Updated: Sep 19, 2021
A stand-alone article worth its place as one of the most important articles we have published here at BringItBack.
James Dyson is one of Britain’s foremost inventor-entrepreneurs whose life achievements are an example to us all and the enclosed article provides a wide-ranging and fascinating glimpse into a man who has crammed more into his seventy-four years than most of us could dream of accomplishing in several life-times.
Disgracefully, this article was written not by a British journalist for an English publication, but by an Australian for The Australian and only came to our attention courtesy of one of our subscribers Down Under.
That alone tells its own story, and Dyson himself is scathing at the prevailing snobbery which still persists in this country around social attitudes towards careers in engineering, manufacturing and invention:
“It has become so powerful that there is some pride in not knowing anything about engineering. It’s the C.P. Snow analogy,” he adds, referring to the 1959 essay “The Two Cultures” in which the great scientist lamented the great cultural divide between science and the arts.
“In my view it has got worse since. People don’t go into engineering partly because they think it’s difficult but more so because it’s frowned upon…there was a recent survey which showed engineers are regarded as being even below being a vicar in status,” he says… “What is even worse,” he adds, “is the notion that manufacturing is “dirty, a bit beneath the curve.”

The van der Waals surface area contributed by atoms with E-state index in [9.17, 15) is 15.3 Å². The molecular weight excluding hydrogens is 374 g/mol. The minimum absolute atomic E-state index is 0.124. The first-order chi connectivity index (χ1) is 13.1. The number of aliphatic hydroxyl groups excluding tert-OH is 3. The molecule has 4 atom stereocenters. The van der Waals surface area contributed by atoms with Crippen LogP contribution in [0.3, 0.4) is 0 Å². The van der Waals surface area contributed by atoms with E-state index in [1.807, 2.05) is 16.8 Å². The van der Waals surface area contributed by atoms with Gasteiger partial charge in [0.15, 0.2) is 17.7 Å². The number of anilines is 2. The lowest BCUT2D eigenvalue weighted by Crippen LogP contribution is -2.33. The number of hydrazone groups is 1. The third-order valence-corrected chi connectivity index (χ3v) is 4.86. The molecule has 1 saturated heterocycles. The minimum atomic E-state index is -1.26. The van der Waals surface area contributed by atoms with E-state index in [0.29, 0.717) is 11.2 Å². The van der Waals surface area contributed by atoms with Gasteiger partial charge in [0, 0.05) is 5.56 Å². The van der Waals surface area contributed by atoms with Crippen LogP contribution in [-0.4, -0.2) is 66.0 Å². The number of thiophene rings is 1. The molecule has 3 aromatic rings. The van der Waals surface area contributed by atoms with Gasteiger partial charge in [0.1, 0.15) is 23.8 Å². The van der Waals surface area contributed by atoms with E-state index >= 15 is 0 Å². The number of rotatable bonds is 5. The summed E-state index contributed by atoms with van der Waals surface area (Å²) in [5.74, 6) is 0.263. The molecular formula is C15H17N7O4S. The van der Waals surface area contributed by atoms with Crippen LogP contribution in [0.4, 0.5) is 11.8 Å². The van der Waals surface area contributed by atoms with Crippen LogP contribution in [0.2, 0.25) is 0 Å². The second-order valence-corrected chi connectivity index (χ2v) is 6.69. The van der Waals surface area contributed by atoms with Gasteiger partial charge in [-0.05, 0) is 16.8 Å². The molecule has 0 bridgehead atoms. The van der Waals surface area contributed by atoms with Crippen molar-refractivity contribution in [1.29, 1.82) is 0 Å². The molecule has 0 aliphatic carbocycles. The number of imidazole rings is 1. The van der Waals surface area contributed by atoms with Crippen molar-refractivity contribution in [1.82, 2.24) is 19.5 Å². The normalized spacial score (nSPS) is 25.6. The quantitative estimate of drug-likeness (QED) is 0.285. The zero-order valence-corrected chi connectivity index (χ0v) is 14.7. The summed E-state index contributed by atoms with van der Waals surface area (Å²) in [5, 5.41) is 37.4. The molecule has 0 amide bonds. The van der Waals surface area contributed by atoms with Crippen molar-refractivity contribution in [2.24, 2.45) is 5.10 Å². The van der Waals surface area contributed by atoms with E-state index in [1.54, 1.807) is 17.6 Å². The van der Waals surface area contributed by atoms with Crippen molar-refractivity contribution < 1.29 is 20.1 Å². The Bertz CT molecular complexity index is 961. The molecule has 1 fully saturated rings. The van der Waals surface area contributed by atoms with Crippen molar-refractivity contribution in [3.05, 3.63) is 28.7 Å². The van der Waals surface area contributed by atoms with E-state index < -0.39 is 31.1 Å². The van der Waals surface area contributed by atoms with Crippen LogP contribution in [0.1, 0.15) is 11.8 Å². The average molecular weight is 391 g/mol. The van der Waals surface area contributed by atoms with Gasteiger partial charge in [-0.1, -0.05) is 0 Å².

Nonetheless the scale and scope of what he has achieved is astonishing and now crucially, extends to those who come after him:
“I’m an ordinary person. I didn’t even do science at school and yet here I am developing new technology. I don’t want young people to be put off by what their education has been, or what people have told them they are, because actually, they can do whatever they want to do provided they are motivated.”
Dyson has set up his own Institute of Engineering and Technology after Jo Johnson, former Universities’ minister challenged the entrepreneur to do something about the shortage of engineers. The Institute is a gutsy experiment combining a traditional university’s academic rigour with hands-on and real-world experience working at Dyson. Students are paid a salary from day one, there are no tuition fees and in their first year they all live in the spectacular Wilkins-designed accommodation pods that punctuate the Wiltshire site.
At the end of their four-year degree, all students are offered a job with Dyson and the whole first crop of graduates have elected to stay on. Learning through doing, he says, defined his own life. “Unafraid to get your hands dirty to test something empirically to understand it properly.”
May his deeds and his words be forever seared across the foreheads of every Secretary of State for Education and their departmental ministers and may he act as an inspiration for many more to follow in his footsteps. The UK needs more like him!
The full article can be read here:
In addition you can also read this article from The Australian in pdf entitled:
James Dyson's autobiography pits him against the tide
Lightening Jet in James Dyson HQ Cafeteria - alamy.com